Updated, improved version of this article available here: https://careersidekick.com/explaining-gaps-in-employment/
This article is inspired by an email I received from a reader. I cut the personal details out. Here’s the main idea:
‘I live in MD but want to relocate to FL where my fiancee has a job offer. I have an unemployment gap of nearly 9 months and I feel I have more things working against me at this point. I’m unsure how to tailor my resume for relocation and the proper way to explain my gap.’
The relocation question is answered in this article, which provides a useful strategy for anyone setting up their resume to apply for jobs out of state.
1. List dates in years, not months.
This gives you some leeway. If you held a job from October 2009 to October 2011, just list it as ‘2009-2011’ on the resume.
This will raise less questions while your resume is being evaluated. Once you’re in the actual interview process, it’s a lot easier to explain gaps. The goal here is just to avoid having your resume thrown in the ‘junk’ pile before you get a chance to interview and explain.
2. Do some consulting!
Go get a freelance client (use craigslist, Upwork, former contacts, whatever it takes). Not only will this build your experience and confidence during a gap in employment, it will also allow you to put ‘Consultant’ on your resume during that time. This isn’t the fastest or easiest way I recommend when somebody asks how to explain gaps in employment, but it’s useful to keep in mind and it can be very effective
3. Sound like an in-demand candidate.
When asked why you haven’t found a job yet, explain that you’re being selective and want to make sure you find the best fit for the long term, rather than just accepting the first job you come across.
This will turn the tables on the company. Instead of looking at you suspiciously, they’ll start thinking, ‘Uh oh.. are we a good enough company to get this person?’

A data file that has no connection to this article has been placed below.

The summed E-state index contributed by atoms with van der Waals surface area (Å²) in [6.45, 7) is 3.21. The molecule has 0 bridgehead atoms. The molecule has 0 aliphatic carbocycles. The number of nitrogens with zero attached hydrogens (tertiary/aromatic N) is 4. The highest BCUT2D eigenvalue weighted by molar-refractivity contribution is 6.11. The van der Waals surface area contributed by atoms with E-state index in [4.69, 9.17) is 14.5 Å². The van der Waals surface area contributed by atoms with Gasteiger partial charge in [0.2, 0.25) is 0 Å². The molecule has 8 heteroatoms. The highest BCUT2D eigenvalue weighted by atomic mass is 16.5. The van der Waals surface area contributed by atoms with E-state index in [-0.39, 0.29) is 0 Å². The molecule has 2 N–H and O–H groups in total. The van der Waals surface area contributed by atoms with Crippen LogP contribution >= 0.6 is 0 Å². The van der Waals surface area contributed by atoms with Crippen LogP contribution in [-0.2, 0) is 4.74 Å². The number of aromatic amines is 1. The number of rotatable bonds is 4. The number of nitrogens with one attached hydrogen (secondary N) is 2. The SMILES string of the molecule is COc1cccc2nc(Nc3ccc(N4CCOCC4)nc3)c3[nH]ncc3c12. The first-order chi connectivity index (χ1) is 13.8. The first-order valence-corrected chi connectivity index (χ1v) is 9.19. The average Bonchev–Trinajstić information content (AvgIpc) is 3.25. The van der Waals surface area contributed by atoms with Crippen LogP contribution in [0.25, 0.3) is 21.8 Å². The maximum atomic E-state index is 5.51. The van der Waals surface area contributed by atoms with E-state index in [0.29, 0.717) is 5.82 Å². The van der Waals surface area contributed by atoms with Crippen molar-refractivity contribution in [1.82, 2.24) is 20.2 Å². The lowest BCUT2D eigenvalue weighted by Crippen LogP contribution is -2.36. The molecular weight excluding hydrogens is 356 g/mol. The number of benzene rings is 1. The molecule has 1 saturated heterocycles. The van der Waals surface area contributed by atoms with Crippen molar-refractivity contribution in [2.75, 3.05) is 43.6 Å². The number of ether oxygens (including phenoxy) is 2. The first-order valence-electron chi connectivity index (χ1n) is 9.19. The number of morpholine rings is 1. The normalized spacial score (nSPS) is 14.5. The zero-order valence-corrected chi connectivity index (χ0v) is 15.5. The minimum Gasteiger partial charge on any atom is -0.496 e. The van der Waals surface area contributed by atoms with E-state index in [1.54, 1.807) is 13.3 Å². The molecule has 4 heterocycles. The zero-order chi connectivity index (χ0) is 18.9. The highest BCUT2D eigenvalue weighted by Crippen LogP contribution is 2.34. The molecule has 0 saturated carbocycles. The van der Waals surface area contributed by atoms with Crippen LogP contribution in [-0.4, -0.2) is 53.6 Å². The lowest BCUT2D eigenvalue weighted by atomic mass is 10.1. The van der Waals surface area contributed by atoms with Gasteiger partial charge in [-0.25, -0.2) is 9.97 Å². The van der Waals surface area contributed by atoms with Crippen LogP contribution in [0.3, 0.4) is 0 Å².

See how the tables have turned now?
4. Be honest and use it to your advantage.
Gaps in employment happen, and good hiring managers realize this. If you make it into the interview, it’s usually best just to be honest when speaking with them.
If you took time off to care for a sick family member, tell them. If your company downsized and you’ve had difficulty finding a new job that fits your skill set, tell them about the layoff at your former company (refer to tip #3 here though. You don’t want to sound like you haven’t had a single interview in the last few months).
At the end of the day, who wants to work for a robotic hiring manager that won’t consider hiring somebody with slightly different circumstances than the average candidate? If a company won’t consider you, move on. There are thousands of companies out there.
An employment gap can even be used to your advantage at times. If you take 4 months off to travel the world, you’ll have a great story when you come back and hiring managers might even be jealous when they hear what you’ve done. You could tie some of the things you learned into your job-related skills and show that you continued to develop even while away from the office.
This type of thing also sets you apart from other job candidates. There are 10 candidates for each job that have a completely ‘normal’ work history with no gaps or career changes. Use it to your advantage if you’ve taken a slightly different path!